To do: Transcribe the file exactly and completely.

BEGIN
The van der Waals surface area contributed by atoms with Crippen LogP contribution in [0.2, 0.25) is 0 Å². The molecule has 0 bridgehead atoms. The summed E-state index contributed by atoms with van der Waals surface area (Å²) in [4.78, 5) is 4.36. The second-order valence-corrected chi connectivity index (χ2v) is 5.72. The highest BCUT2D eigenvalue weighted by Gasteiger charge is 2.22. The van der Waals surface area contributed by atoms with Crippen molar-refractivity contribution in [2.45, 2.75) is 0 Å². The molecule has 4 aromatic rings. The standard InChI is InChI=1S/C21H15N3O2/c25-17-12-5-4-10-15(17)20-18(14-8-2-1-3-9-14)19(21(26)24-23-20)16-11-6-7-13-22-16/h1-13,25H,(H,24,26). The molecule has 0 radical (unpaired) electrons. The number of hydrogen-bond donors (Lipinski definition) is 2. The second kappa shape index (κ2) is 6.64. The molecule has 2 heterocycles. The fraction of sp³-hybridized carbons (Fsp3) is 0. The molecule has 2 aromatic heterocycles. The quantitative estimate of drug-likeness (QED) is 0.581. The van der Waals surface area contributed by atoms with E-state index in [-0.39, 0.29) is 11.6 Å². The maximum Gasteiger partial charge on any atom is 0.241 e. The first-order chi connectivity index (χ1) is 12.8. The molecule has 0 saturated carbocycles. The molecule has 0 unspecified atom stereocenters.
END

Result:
The van der Waals surface area contributed by atoms with Crippen LogP contribution in [0.2, 0.25) is 0 Å². The molecule has 0 bridgehead atoms. The summed E-state index contributed by atoms with van der Waals surface area (Å²) in [4.78, 5) is 4.36. The second-order valence-corrected chi connectivity index (χ2v) is 5.72. The highest BCUT2D eigenvalue weighted by Gasteiger charge is 2.22. The van der Waals surface area contributed by atoms with Crippen molar-refractivity contribution in [2.45, 2.75) is 0 Å². The molecule has 4 aromatic rings. The standard InChI is InChI=1S/C21H15N3O2/c25-17-12-5-4-10-15(17)20-18(14-8-2-1-3-9-14)19(21(26)24-23-20)16-11-6-7-13-22-16/h1-13,25H,(H,24,26). The molecule has 0 radical (unpaired) electrons. The number of hydrogen-bond donors (Lipinski definition) is 2. The second kappa shape index (κ2) is 6.64. The molecule has 2 heterocycles. The fraction of sp³-hybridized carbons (Fsp3) is 0. The molecule has 2 aromatic heterocycles. The quantitative estimate of drug-likeness (QED) is 0.581. The van der Waals surface area contributed by atoms with E-state index in [-0.39, 0.29) is 11.6 Å². The maximum Gasteiger partial charge on any atom is 0.241 e. The first-order chi connectivity index (χ1) is 12.8. The molecule has 0 saturated carbocycles. The molecule has 0 unspecified atom stereocenters.